As the winding ascent (800 ft total) approached the East Canyon Dam, I felt like a million bucks and as I flew up the final hill to the finish, I sprinted like a track star into the exchange. The lights were on me and I was being met by thousands of onlookers… I felt amazing. Those 8.1 miles felt like cake as I’m confident I could have continued for another 8 miles. This was my best leg and the one that I’ll always remember when I think back on the Wasatch Back.

Stats: 79:07 elapsed time, approx 9:45 min/mi pace

Leg 30: Heber City Glory Lap – 3.1 miles

My final leg was easy-cheesy. Flat, fast and fun, this leg would end my first Ragnar experience on a high note and complete the race for our van. As I cruised through Heber, I kept my pace via heart rate and felt quite good. I’m no speed demon, but in the end, I was satisfied with my pace as I slapped the baton to my teammate and was met by thousands of other racers.

Stats: 25:11 elapsed time, approx 8.13 min/mi pace

Out of 658 co-ed mixed teams, we finished 462nd at 32 hours 40 min. No records broken, no serious injuries and maybe 3 hours of sleep but with a fun time had by all.

The Recap: My 2010 Wasatch Back Ragnar Experience

I loved being Runner 6 as I basked in the glory of each major exchange… something I got to experience in a truly unique way. Having my wife kick off each leg was also an added bonus as she flew into the exchange — loved that!

Would I do it again? For sure. Next year? We’ll just have to see. Juggling three days of babysitters for our 4 young kids was quite a chore.

While the Wasatch Back is the crown jewel of the Ragnar series, there are 12 total Ragnar Relays around the country. Find one in your area and go have a great time.

More Info: Visit

About Author

A native of the Pacific Northwest, Jason quickly developed a love for the outdoors and a thing for mountains. That infatuation continues as he founded this site in 1999 -- sharing his love of road biking, mountain biking, trail running and skiing. That passion is channeled into every article or gear review he writes. Utah's Wasatch Mountains are his playground.


  1. Way to go! I was runner 6 as well and it was really fun coming into those major exchanges. You had a really good pace. I’ve always wanted to try training by heart rate. I’ll have to give it a try one of these days. Well done!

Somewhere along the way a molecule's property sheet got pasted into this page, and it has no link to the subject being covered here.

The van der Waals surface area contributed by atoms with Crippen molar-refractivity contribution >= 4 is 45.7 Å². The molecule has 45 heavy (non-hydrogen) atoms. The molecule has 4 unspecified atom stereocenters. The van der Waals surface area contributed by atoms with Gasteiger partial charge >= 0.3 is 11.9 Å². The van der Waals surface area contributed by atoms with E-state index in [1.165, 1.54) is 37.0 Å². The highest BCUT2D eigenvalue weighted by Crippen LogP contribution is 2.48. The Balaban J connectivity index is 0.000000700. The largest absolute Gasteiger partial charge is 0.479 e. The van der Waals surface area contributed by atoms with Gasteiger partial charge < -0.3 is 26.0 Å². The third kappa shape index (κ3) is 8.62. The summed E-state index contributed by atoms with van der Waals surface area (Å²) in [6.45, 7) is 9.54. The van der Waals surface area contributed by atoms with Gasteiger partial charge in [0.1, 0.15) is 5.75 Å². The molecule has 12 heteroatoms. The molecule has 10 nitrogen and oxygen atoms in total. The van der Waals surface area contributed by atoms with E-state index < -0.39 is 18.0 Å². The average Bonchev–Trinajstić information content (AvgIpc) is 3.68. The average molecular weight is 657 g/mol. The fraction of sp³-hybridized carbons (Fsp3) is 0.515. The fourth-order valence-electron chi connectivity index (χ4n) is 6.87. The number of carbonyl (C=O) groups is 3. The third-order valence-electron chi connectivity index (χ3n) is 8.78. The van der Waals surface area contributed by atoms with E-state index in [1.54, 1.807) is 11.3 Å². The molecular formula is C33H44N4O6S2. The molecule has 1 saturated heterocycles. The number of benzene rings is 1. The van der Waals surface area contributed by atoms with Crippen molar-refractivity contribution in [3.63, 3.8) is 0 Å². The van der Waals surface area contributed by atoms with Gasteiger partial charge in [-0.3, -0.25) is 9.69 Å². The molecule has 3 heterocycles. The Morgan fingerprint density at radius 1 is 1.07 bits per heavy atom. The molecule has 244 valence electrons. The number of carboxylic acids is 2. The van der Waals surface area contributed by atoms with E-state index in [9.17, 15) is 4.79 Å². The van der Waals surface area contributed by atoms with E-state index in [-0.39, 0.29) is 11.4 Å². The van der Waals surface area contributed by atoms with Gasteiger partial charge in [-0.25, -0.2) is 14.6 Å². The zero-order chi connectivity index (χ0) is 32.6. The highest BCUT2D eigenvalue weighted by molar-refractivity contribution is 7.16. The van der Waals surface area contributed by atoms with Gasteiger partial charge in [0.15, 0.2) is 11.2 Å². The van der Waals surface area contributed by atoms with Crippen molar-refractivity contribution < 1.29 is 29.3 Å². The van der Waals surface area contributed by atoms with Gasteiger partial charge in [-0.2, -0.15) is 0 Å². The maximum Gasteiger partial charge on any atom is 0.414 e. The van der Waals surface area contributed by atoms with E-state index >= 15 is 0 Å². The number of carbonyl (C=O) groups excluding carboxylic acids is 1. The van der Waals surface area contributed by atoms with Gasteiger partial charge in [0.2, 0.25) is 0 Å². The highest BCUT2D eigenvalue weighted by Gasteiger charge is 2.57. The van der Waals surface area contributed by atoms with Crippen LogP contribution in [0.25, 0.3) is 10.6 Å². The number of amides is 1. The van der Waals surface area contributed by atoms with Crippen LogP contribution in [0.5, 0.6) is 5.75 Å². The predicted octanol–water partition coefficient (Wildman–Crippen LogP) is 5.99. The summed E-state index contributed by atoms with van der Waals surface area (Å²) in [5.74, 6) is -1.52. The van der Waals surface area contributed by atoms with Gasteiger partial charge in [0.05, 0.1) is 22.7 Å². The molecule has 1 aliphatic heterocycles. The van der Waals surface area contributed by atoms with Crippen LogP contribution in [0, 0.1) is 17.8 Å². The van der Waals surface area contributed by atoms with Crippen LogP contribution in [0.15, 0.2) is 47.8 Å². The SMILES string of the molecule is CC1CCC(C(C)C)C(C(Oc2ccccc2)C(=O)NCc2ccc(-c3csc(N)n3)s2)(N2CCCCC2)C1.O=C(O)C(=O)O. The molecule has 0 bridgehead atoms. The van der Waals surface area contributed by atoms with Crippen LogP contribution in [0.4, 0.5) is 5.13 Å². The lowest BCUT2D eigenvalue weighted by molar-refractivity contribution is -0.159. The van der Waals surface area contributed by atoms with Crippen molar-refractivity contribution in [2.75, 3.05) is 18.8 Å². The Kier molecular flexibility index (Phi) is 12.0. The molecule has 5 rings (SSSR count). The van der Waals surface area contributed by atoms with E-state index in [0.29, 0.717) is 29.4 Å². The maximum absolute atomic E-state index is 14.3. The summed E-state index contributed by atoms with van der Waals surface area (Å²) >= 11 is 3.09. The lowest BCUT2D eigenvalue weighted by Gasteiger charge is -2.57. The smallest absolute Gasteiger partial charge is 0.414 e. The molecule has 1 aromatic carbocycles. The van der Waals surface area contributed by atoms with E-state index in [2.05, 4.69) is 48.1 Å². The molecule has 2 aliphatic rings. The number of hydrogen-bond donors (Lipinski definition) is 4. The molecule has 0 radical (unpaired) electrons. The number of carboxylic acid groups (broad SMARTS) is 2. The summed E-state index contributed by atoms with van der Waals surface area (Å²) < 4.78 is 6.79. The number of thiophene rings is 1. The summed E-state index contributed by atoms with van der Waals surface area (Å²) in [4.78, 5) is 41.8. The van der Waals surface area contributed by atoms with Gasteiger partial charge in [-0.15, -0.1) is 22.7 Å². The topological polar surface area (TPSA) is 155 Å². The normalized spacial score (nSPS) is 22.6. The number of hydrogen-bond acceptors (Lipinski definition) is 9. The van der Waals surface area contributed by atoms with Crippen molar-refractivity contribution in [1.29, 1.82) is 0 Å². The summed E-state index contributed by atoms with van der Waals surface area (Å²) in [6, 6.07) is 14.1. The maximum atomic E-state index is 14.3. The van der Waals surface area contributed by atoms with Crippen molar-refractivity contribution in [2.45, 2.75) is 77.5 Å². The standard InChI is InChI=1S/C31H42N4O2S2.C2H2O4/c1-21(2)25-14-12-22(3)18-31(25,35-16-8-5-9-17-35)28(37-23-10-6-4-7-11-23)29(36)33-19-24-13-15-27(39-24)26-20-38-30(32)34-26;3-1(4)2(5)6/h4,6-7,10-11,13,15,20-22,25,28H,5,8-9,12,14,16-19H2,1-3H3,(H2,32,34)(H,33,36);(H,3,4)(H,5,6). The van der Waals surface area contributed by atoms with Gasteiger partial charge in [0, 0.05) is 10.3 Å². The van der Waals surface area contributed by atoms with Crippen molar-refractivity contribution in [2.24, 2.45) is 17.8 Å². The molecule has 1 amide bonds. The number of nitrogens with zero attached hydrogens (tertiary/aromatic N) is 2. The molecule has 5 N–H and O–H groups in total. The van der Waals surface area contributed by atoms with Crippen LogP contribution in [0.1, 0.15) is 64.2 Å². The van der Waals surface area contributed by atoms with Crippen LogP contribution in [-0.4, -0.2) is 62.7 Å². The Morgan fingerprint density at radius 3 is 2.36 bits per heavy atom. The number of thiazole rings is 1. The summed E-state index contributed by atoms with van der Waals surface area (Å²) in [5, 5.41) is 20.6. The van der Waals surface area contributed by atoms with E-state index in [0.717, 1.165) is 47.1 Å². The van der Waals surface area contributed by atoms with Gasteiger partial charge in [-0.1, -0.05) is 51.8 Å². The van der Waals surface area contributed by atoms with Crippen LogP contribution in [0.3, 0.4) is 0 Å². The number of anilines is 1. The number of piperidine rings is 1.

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  3. Jason,
    great work pal, and nice write up. By the way, were the rabbits you referred to the guys in the speedos????
    Fun times. This was my 5th Wasatch Back Relay and we finally were able to break our 24 hour goal (23:50- team Soul II Sole). While they keep adding mileage each year, we luckily got faster and finally broke through the ellusive 24 hour mark. We were stoked.
    That said, it was probably my last WBR for a while. The first one I ran had about 100 teams, and was quite a different feel. Now there are 10x the amount of teams and the race is more “commerical.” You can tell Ragnar is trying to build a brand. This one finally hit a boiling point for me when we went to the finish line and all I could see were orange Ragnar tents, a black Elvis trying to lure you into the Las Vegas Ragnar, “Ragnar” apparel, and very little about “Wasatch Back.” It felt more about the “Ragnar” than the Wasatch Back Relay, and started to have the feel of the canned product marathons you see popping up around the country (like the “Rock and Roll” marathons in various cities). .
    That said, it is a great experience that everyone should try at least once. It is unlike most any other race.

  4. Those speedo guys were a riot. Nice work on breaking the 24-hour barrier! That’s super fast! What min/mile pace do you have to maintain to hit that?

    I hear ya’ on the commercial aspect. The finish line was a zoo.

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  6. Thanks for the insightful recap. I recently signed up for the 2011 Wastch Back, my first relay, and just doing a little snooping on the web to get a feel for the race. Funny thing…noticed the author after reading the post and realized it was the same Jason Mitchell that lived up the hill from me growing up. Small world, eh? Best wishes Jason! Maybe I’ll see ya in 2011…

  7. Hey Lisa! I’m sure you’ll have a great time next year. We really had a great one and would gladly do it again. The biggest challenge for us was scheduling babysitters for nearly three days with both Ana and I involved. Good luck and definitely a small world!